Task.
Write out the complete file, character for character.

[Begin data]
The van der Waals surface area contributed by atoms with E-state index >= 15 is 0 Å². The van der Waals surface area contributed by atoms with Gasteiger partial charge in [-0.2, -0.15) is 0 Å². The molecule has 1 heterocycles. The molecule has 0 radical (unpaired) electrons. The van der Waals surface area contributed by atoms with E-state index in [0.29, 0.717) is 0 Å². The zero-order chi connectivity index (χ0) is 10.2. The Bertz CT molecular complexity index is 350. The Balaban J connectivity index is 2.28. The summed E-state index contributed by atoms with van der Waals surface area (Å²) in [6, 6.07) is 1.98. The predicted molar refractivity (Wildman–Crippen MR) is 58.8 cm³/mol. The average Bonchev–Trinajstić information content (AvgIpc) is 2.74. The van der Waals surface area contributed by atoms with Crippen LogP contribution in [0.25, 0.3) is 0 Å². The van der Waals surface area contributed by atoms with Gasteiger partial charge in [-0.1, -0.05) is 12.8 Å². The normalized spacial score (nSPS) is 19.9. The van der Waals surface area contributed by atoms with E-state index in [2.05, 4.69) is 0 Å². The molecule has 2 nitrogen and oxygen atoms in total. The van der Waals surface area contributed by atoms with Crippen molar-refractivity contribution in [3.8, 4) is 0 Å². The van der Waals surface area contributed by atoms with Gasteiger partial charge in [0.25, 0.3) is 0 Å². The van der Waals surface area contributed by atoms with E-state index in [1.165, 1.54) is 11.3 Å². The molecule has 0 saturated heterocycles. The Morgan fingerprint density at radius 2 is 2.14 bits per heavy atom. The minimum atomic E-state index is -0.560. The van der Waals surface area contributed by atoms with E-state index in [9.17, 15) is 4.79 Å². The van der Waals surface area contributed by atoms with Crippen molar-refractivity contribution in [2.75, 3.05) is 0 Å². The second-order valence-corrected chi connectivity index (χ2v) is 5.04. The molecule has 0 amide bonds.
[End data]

The van der Waals surface area contributed by atoms with E-state index >= 15 is 0 Å². The van der Waals surface area contributed by atoms with Gasteiger partial charge in [-0.2, -0.15) is 0 Å². The molecule has 1 heterocycles. The molecule has 0 radical (unpaired) electrons. The van der Waals surface area contributed by atoms with E-state index in [0.29, 0.717) is 0 Å². The zero-order chi connectivity index (χ0) is 10.2. The Bertz CT molecular complexity index is 350. The Balaban J connectivity index is 2.28. The summed E-state index contributed by atoms with van der Waals surface area (Å²) in [6, 6.07) is 1.98. The predicted molar refractivity (Wildman–Crippen MR) is 58.8 cm³/mol. The average Bonchev–Trinajstić information content (AvgIpc) is 2.74. The van der Waals surface area contributed by atoms with Crippen LogP contribution in [0.25, 0.3) is 0 Å². The van der Waals surface area contributed by atoms with Gasteiger partial charge in [-0.1, -0.05) is 12.8 Å². The normalized spacial score (nSPS) is 19.9. The van der Waals surface area contributed by atoms with E-state index in [2.05, 4.69) is 0 Å². The molecule has 2 nitrogen and oxygen atoms in total. The van der Waals surface area contributed by atoms with Crippen molar-refractivity contribution in [3.8, 4) is 0 Å². The van der Waals surface area contributed by atoms with Gasteiger partial charge in [0.25, 0.3) is 0 Å². The van der Waals surface area contributed by atoms with E-state index in [1.165, 1.54) is 11.3 Å². The molecule has 0 saturated heterocycles. The Morgan fingerprint density at radius 2 is 2.14 bits per heavy atom. The minimum atomic E-state index is -0.560. The van der Waals surface area contributed by atoms with E-state index in [9.17, 15) is 4.79 Å². The van der Waals surface area contributed by atoms with Crippen molar-refractivity contribution in [2.75, 3.05) is 0 Å². The second-order valence-corrected chi connectivity index (χ2v) is 5.04. The molecule has 0 amide bonds.